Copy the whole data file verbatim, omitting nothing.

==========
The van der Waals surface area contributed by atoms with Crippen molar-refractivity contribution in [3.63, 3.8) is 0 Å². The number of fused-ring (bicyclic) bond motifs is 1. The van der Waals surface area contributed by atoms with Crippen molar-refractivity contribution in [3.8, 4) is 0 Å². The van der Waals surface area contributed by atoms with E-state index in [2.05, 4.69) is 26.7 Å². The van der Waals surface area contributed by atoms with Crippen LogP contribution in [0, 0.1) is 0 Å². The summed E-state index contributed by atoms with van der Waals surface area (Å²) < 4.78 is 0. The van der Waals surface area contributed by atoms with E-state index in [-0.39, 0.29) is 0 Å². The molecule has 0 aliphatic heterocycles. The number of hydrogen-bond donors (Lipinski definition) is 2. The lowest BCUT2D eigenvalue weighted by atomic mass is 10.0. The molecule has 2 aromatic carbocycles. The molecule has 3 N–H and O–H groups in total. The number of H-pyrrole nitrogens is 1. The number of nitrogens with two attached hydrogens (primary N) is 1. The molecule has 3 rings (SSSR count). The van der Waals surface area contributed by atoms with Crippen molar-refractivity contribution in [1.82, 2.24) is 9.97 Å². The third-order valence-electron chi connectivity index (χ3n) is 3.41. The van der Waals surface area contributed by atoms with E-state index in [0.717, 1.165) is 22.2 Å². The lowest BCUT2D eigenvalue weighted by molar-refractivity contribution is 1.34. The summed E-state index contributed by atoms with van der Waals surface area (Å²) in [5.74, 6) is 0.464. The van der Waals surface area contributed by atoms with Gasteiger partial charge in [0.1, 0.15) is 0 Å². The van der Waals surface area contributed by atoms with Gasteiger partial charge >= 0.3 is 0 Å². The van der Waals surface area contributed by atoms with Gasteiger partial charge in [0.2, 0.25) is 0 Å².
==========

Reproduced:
The van der Waals surface area contributed by atoms with Crippen molar-refractivity contribution in [3.63, 3.8) is 0 Å². The number of fused-ring (bicyclic) bond motifs is 1. The van der Waals surface area contributed by atoms with Crippen molar-refractivity contribution in [3.8, 4) is 0 Å². The van der Waals surface area contributed by atoms with E-state index in [2.05, 4.69) is 26.7 Å². The van der Waals surface area contributed by atoms with Crippen LogP contribution in [0, 0.1) is 0 Å². The summed E-state index contributed by atoms with van der Waals surface area (Å²) < 4.78 is 0. The van der Waals surface area contributed by atoms with E-state index in [-0.39, 0.29) is 0 Å². The molecule has 0 aliphatic heterocycles. The number of hydrogen-bond donors (Lipinski definition) is 2. The lowest BCUT2D eigenvalue weighted by atomic mass is 10.0. The molecule has 2 aromatic carbocycles. The molecule has 3 N–H and O–H groups in total. The number of H-pyrrole nitrogens is 1. The number of nitrogens with two attached hydrogens (primary N) is 1. The molecule has 3 rings (SSSR count). The van der Waals surface area contributed by atoms with Crippen molar-refractivity contribution in [1.82, 2.24) is 9.97 Å². The third-order valence-electron chi connectivity index (χ3n) is 3.41. The van der Waals surface area contributed by atoms with E-state index in [0.717, 1.165) is 22.2 Å². The lowest BCUT2D eigenvalue weighted by molar-refractivity contribution is 1.34. The summed E-state index contributed by atoms with van der Waals surface area (Å²) in [5.74, 6) is 0.464. The van der Waals surface area contributed by atoms with Gasteiger partial charge in [0.1, 0.15) is 0 Å². The van der Waals surface area contributed by atoms with Gasteiger partial charge >= 0.3 is 0 Å². The van der Waals surface area contributed by atoms with Gasteiger partial charge in [0.2, 0.25) is 0 Å².